Designing highly complex and sophisticated products while taking complexity into account has been described in our old blog. Today, there is a cloud-based tool for doing precisely that. Visit the Design4Resilience website.

However, it is even more shocking to discover how linear thinking still dominates our thinking and philosophy. Unfortunately this applies to many engineers too. In a recent article on the 787 battery problem we read:

".... One key question for safety investigators is how the battery's eight individual cells became volatile even though the overall voltage to the battery was steady and didn't exceed the 32-volt capacity, officials have said."

The logic is the following:

  • A system is monitored by checking a certain number of parameters (hundreds, thousands).
  • If each parmeter is within bounds then all is OK.
  • The worst case is when all (or many) parameters reach the end of the scale.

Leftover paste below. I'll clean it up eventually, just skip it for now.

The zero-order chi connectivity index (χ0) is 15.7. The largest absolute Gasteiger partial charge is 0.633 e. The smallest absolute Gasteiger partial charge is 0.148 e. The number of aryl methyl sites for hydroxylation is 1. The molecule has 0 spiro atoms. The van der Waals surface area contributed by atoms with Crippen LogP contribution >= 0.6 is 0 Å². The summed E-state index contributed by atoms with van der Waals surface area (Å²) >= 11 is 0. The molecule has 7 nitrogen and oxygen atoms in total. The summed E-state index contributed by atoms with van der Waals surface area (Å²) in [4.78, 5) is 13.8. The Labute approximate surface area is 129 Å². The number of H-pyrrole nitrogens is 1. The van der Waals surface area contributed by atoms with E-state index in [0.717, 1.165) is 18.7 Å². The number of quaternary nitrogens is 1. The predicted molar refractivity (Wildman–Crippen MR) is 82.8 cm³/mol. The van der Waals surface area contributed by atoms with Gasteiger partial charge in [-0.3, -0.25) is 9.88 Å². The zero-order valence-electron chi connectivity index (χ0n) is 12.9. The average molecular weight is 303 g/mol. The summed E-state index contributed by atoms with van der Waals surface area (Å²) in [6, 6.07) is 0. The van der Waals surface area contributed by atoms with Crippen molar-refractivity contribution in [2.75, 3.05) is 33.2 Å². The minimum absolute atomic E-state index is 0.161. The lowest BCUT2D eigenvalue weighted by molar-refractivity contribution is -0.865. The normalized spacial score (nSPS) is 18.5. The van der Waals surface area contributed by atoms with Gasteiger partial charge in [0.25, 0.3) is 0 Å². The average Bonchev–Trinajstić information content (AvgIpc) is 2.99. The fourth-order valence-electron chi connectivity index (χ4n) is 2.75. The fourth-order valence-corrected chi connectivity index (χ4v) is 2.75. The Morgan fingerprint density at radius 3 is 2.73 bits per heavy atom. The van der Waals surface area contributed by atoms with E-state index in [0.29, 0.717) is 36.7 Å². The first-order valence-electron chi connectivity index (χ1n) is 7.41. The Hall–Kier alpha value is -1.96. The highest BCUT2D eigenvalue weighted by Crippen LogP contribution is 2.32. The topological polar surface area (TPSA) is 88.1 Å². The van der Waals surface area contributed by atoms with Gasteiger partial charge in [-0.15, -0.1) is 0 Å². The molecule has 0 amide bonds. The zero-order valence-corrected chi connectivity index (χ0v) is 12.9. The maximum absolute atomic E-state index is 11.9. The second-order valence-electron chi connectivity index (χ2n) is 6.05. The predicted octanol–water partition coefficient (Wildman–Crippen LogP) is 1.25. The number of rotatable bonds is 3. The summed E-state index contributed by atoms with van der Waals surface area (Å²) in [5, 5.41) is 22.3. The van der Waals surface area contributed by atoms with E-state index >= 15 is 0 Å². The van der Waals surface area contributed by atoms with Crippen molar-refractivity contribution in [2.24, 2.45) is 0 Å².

There could be nothing more wrong. The above reasoning applies to linear systems only (and even then you still need to be careful). In Nature very few things are genuinely linear (the big question is why universities teach how to fiercely linearize everything). In reality you don't need to take things to the extreme to get yourself into trouble. You can run into very unfavorable circumstances even when system parameters (state vector components) combine and interact far from extreme design values. At school they teach you that if epsilon is small then epsilon-squared is even smaller and may be neglected. Yes, that's how Taylor series work but imagine that there are thousands of epsilons within your system. What if they suddenly combine and push in the same direction. How can you dismiss that? You cannot. And if you do the consequences will be more severe if your system is highly complex. Moreover, finding the problem will be more demanding. Especially if your system is run by computers and millions of lines of real-time code. Sounds familiar?